Dr. Karen Bell has been tapped to lead the Certification Commission for Health IT through a challenging but recharged health IT landscape.
Dr. Karen Bell is new chair to the Certification Commission for Health IT, but she isn't a newcomer to the nation's highest levels of health IT leadership.
After a five-month search, CCHIT said Monday it has named Bell its new chair effective April 26. Bell succeeds CCHIT's founding chairman Dr. Mark Leavitt, who is retiring.
Bell, a physician, was part of the original team of advisors working with the nation's first coordinator of health IT, Dr. David Brailer, when President Bush created the sub-cabinet position in 2004.
During the same time that Bell worked with Brailer in the Office of the National Coordinator (ONC), the independent, non-profit CCHIT was launched. Since 2006, CCHIT has been the only organization that's been certifying health IT products.
But that will soon change. Under the HITECH provisions of the American Recovery and Reinvestment Act, multiple organizations will be able to apply for accreditation to certify health IT products for compliance with the federal government's upcoming meaningful use requirements.
Bell is not a newcomer to private-public health IT leadership roles; she is a familiar face at CCHIT. While at ONC, Bell was ONC's representative on CCHIT's board of commissioners from 2006 to 2008.
And now in her new post, Bell is ready to take on the challenges of leading CCHIT into the new landscape of health IT evolution and mass adoption.
"Bottom line is that the certification commission has over the last four or five years been a trusted partner in the delivery system" of health IT systems, said Bell in an interview with InformationWeek.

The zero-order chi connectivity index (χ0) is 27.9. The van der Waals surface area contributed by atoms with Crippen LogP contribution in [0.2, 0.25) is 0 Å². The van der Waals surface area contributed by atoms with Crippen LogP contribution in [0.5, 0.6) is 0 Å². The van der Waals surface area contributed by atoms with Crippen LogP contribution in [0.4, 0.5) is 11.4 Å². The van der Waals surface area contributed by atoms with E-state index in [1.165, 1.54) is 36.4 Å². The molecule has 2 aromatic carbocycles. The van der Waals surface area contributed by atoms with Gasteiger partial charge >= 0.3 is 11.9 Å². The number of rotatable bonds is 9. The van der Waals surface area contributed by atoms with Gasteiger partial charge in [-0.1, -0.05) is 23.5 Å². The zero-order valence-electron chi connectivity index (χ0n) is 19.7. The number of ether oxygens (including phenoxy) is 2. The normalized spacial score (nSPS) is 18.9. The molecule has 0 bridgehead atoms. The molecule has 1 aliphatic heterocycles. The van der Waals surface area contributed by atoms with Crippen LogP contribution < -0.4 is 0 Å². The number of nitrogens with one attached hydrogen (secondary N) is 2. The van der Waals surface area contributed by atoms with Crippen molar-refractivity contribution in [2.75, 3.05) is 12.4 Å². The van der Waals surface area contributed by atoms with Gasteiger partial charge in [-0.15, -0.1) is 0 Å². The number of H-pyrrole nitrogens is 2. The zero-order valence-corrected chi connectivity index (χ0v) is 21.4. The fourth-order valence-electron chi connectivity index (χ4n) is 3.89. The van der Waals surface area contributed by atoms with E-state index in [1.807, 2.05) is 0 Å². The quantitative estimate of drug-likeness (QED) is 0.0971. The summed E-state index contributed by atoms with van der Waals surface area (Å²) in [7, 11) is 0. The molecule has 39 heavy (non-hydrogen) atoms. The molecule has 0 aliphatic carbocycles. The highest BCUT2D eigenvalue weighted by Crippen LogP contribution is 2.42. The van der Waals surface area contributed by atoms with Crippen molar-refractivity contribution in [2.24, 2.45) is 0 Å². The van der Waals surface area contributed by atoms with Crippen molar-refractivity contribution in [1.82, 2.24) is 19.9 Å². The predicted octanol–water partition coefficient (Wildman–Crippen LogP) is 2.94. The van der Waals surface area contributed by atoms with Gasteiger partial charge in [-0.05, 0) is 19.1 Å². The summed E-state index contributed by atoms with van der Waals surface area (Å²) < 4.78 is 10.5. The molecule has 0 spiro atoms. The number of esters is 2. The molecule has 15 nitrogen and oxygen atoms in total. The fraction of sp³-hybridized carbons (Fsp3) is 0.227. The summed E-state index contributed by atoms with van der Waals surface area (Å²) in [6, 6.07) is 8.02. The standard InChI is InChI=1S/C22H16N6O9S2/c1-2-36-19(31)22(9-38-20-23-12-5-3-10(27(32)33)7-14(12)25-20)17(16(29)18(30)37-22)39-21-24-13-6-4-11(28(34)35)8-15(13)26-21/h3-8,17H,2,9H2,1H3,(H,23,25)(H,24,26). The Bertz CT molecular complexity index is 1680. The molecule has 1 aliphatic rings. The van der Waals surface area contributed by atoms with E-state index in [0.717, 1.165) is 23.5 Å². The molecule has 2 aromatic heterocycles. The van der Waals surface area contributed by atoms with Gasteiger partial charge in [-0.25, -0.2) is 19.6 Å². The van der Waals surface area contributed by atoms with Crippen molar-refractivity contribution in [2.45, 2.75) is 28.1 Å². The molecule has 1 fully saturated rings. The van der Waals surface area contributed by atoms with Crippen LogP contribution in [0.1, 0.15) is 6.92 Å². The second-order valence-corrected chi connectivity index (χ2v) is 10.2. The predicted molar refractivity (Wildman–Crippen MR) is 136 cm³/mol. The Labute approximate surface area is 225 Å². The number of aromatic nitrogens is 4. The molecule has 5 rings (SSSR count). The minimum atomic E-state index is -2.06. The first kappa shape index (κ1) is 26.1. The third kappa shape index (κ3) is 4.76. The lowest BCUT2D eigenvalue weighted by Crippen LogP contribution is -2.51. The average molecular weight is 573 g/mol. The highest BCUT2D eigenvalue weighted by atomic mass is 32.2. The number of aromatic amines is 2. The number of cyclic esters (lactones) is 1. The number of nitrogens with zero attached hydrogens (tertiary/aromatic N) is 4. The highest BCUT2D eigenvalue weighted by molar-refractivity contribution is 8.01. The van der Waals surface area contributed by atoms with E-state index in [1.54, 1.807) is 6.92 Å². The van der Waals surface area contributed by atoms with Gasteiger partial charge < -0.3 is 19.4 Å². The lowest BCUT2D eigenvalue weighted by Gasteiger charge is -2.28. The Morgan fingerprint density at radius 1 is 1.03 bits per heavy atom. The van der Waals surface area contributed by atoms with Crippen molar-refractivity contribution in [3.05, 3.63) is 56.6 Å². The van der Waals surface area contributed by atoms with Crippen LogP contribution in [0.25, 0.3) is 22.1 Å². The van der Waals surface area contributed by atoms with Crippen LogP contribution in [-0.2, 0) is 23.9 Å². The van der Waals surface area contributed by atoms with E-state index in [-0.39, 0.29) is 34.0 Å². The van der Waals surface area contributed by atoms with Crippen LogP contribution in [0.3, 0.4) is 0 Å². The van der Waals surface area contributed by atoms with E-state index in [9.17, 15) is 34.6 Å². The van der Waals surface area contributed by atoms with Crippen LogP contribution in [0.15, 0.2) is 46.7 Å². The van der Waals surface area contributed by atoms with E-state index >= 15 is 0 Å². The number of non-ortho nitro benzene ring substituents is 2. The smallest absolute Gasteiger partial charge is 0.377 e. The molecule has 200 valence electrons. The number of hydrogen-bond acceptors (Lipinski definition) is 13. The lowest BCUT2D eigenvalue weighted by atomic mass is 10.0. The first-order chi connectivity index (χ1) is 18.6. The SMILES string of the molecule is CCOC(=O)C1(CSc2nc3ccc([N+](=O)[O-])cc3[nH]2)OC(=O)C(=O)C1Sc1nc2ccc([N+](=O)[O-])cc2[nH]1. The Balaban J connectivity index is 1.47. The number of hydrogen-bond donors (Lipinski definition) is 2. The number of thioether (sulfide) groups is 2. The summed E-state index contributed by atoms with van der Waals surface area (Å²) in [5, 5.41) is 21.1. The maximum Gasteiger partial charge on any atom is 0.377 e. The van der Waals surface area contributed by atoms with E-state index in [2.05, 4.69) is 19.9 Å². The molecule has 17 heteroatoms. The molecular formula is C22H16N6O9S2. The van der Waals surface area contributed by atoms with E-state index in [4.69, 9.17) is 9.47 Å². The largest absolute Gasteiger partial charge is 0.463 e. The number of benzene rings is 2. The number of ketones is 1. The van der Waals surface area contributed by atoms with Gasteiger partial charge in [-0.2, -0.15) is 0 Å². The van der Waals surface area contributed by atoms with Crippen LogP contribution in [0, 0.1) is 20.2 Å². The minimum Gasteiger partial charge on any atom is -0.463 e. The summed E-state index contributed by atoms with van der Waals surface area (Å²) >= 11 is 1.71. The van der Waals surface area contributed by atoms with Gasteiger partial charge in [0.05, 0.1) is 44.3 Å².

Over the last year, CCHIT has introduced new programs that allow certification for modular EHR and home-grown systems for organizations that don't need or use more comprehensive or third-party systems.
How Enterprises Are Attacking the IT Security EnterpriseTo learn more about what organizations are doing to tackle attacks and threats we surveyed a group of 300 IT and infosec professionals to find out what their biggest IT security challenges are and what they're doing to defend against today's threats. Download the report to see what they're saying.
2017 State of IT ReportIn today's technology-driven world, "innovation" has become a basic expectation. IT leaders are tasked with making technical magic, improving customer experience, and boosting the bottom line -- yet often without any increase to the IT budget. How are organizations striking the balance between new initiatives and cost control? Download our report to learn about the biggest challenges and how savvy IT executives are overcoming them.